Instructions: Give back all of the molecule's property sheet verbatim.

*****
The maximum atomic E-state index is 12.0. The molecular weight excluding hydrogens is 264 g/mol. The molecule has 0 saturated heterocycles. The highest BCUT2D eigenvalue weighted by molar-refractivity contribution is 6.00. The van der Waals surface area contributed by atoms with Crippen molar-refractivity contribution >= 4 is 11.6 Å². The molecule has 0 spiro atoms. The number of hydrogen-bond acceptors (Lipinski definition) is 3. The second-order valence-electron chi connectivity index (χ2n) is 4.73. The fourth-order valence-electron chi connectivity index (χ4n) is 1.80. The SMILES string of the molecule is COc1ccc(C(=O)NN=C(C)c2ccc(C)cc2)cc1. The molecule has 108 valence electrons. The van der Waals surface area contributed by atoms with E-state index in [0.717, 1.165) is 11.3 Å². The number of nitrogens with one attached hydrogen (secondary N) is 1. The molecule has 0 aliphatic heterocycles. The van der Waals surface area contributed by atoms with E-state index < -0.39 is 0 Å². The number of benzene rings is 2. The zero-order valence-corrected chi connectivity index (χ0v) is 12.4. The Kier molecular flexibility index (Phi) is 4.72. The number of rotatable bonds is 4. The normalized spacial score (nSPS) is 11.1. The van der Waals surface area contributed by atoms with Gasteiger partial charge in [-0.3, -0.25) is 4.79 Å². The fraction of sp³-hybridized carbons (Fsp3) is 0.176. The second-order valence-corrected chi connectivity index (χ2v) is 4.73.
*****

The maximum atomic E-state index is 12.0. The molecular weight excluding hydrogens is 264 g/mol. The molecule has 0 saturated heterocycles. The highest BCUT2D eigenvalue weighted by molar-refractivity contribution is 6.00. The van der Waals surface area contributed by atoms with Crippen molar-refractivity contribution >= 4 is 11.6 Å². The molecule has 0 spiro atoms. The number of hydrogen-bond acceptors (Lipinski definition) is 3. The second-order valence-electron chi connectivity index (χ2n) is 4.73. The fourth-order valence-electron chi connectivity index (χ4n) is 1.80. The SMILES string of the molecule is COc1ccc(C(=O)NN=C(C)c2ccc(C)cc2)cc1. The molecule has 108 valence electrons. The van der Waals surface area contributed by atoms with E-state index in [0.717, 1.165) is 11.3 Å². The number of nitrogens with one attached hydrogen (secondary N) is 1. The molecule has 0 aliphatic heterocycles. The van der Waals surface area contributed by atoms with E-state index < -0.39 is 0 Å². The number of benzene rings is 2. The zero-order valence-corrected chi connectivity index (χ0v) is 12.4. The Kier molecular flexibility index (Phi) is 4.72. The number of rotatable bonds is 4. The normalized spacial score (nSPS) is 11.1. The van der Waals surface area contributed by atoms with Gasteiger partial charge in [-0.3, -0.25) is 4.79 Å². The fraction of sp³-hybridized carbons (Fsp3) is 0.176. The second-order valence-corrected chi connectivity index (χ2v) is 4.73.